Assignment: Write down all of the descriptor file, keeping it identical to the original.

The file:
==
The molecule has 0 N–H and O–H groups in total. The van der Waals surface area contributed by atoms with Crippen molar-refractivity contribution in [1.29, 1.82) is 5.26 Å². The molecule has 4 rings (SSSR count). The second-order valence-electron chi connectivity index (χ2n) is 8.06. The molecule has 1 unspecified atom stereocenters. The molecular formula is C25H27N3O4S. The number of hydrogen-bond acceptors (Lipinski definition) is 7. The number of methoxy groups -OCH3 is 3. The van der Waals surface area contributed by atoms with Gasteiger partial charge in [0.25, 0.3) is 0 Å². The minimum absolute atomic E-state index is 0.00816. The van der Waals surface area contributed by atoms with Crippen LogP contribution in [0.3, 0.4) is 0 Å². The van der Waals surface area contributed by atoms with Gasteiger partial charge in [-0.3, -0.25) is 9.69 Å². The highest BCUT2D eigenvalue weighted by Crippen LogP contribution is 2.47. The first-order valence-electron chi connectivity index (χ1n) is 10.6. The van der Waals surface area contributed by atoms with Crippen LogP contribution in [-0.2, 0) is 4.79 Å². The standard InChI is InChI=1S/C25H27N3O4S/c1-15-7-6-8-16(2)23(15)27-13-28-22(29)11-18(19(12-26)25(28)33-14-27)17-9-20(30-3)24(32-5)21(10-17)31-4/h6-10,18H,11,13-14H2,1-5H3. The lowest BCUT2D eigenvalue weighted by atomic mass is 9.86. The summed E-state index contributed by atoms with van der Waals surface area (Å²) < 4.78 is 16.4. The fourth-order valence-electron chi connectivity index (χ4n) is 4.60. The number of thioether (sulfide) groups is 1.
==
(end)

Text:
The molecule has 0 N–H and O–H groups in total. The van der Waals surface area contributed by atoms with Crippen molar-refractivity contribution in [1.29, 1.82) is 5.26 Å². The molecule has 4 rings (SSSR count). The second-order valence-electron chi connectivity index (χ2n) is 8.06. The molecule has 1 unspecified atom stereocenters. The molecular formula is C25H27N3O4S. The number of hydrogen-bond acceptors (Lipinski definition) is 7. The number of methoxy groups -OCH3 is 3. The van der Waals surface area contributed by atoms with Gasteiger partial charge in [0.25, 0.3) is 0 Å². The minimum absolute atomic E-state index is 0.00816. The van der Waals surface area contributed by atoms with Crippen LogP contribution in [0.3, 0.4) is 0 Å². The van der Waals surface area contributed by atoms with Gasteiger partial charge in [-0.3, -0.25) is 9.69 Å². The highest BCUT2D eigenvalue weighted by Crippen LogP contribution is 2.47. The first-order valence-electron chi connectivity index (χ1n) is 10.6. The van der Waals surface area contributed by atoms with Crippen LogP contribution in [-0.2, 0) is 4.79 Å². The standard InChI is InChI=1S/C25H27N3O4S/c1-15-7-6-8-16(2)23(15)27-13-28-22(29)11-18(19(12-26)25(28)33-14-27)17-9-20(30-3)24(32-5)21(10-17)31-4/h6-10,18H,11,13-14H2,1-5H3. The lowest BCUT2D eigenvalue weighted by atomic mass is 9.86. The summed E-state index contributed by atoms with van der Waals surface area (Å²) < 4.78 is 16.4. The fourth-order valence-electron chi connectivity index (χ4n) is 4.60. The number of thioether (sulfide) groups is 1.